Dawn Chorus: 'Atmospheric River' swamps Auckland, its Mayor and our climate debate
Heaviest-ever day's rainfall set to be Aotearoa's most-expensive climate event; Auckland Mayor Wayne Brown exposed; New PM Chris Hipkins gets crisis test 10 days into the job
TLDR: The cleanup and the post-mortem have begun, even though the rain just keeps falling in Auckland after Aotearoa’s most expensive ever climate event.
The most rain ever to fall in a day:
swamped our biggest city, killing four people, making dozens of homes uninhabitable, forcing hundreds to people into emergency shelters and causing (at least) hundreds of millions of dollars damage;
exposing Auckland Mayor Wayne Brown’s failures as a communicator and the unpreparedness of Auckland’s infrastructure and emergency response systems to such intense and more frequent events; and,
landing a crisis in Chris Hipkins’ lap after just 10 days as PM and before he has even named his Cabinet.
Brown said on Saturday it was too early to say human-induced climate change was responsible.
But the event should challenge our political economy’s bias in favour of the current car-and-tarmac dominated transport and suburban complex.
Remember, Friday-night’s deluge happened after a year in which:
The Huntly power station and coal boilers at dairy factories, hospitals, factories and schools across the motu burned 1.25 million tonnes of coal to generate electricity and heat, up from the 1.22 million tonnes burned in 2017, the year in which Jacinda Ardern campaigned for and won power on the grounds she saw climate change as her generation’s nuclear free moment;
The Ford Ranger was the top-selling new vehicle, with seven other double-cab utes and SUVs filling eight of the top-10 slots for new vehicle sales, and only one electric car and one small passenger car being in the rest of the top 10, which is unchanged from the Ranger being the top-selling vehicle in 2016, and seven other double-cab utes and SUVs dominating the top 10;
The Labour Government softened plans to price climate emissions from farms and rejected Climate Commission advice it should tighten Emissions Trading Scheme rules in a way that would increase fuel costs;
The Government spent over $1 billion to subsidise petrol and diesel costs;
Just 7% of the Government’s 16,000 vehicle fleet were electric-powered in mid-2022 , five years after the new Government pledged to have an emission-free fleet by 2025; and,
new Auckland and Christchurch Mayors Wayne Brown and Phil Mauger campaigned successfully to slow or cancel the building of cycle paths and want their transport officials to stop talking about moving away from cars;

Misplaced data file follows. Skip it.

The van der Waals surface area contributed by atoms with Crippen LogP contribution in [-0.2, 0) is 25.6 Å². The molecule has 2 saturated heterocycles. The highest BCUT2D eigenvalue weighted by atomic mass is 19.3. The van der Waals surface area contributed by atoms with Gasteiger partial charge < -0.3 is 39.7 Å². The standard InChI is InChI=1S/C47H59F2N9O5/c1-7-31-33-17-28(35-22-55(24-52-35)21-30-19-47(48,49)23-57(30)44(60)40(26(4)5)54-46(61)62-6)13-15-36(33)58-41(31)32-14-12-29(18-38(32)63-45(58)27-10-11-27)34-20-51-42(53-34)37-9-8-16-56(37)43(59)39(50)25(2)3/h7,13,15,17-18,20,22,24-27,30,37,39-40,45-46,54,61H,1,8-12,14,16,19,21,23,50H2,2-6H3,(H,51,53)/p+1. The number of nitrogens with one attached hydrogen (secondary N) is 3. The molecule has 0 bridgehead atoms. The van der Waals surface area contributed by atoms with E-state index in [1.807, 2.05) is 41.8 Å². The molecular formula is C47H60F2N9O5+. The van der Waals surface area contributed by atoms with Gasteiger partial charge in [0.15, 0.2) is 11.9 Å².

Treasury and Finance Minister Grant Robertson decided climate spending would be ‘fiscally neutral’, which means the Government won’t use its balance sheet to borrow and invest in long-term climate investments;
The Government’s Climate Emergency Response Fund had gathered $3.8 billion in funds from the ETS, but spent just $510 million by the end of the year, meaning climate tax revenues are effectively being used to drive Government debt lower and take pressure off inflation in the short run, which Treasury and Robertson have prioritised over climate and other spending; and,
National’s transport spokesman and likely-Transport-Minister-by-November Simeon Brown has repeatedly spoken out against mode shift and significant new public transport projects, describing them as part of a ‘war on cars.’
The end result of the soft-pedalling and the back-pedalling on mode shift by politicians, officials and voters was the statement from Auckland Transport last week that people should drive to Mt Smart Stadium for Friday night’s concert by Elton John because of a shortage of buses and the cancellation of train services for maintenance. Thousands were stranded, including in a few inundated buses, when the concert was cancelled at the last minute.
The climate is now changing faster than our political economy’s ability to adapt our views and policies.
The Chart Pack
A sunnier view - ANZ reported its January survey of business confidence found expectations about the wider economy and businesses’ own activityimproved from a record low for wider business confidence in December.
On the turn - But the survey’s measures of business’ expectations for prices and wages have turned and are in line with the Reserve Bank (Te Pūtea Matua)’s expectations for inflation to fall back to 3% by early next year.
Chart of the day
Off the charts - This Marc Daalder chart of 60 years of Auckland’s daily rainfall data tells the story.
The Data points
A month’s rain in an hour - Auckland Airport’s 249mm in 24 hours beat the previous record of 161.8mm on February 16, 1985 by 54%. It has been described as a 1 in 250 year event.
US$75 billion - America’s second largest oil giant, Chevron, announced plans for capital returns to shareholders of US$75 billion through share buy-backs in coming years, after it reported a record high US$35.5 billion net profit for the 2022 calendar year. It invested US$12.3 billion in exploration in 2022, up from US$8.3 billion the previous year, to increase its reserves by 1.1 billion barrels of oil equivalents, or 97% of its net production in 2022.
Ka kite ano
This is the best leading indicator of business activity and much less prone to political bias in favour of National Governments.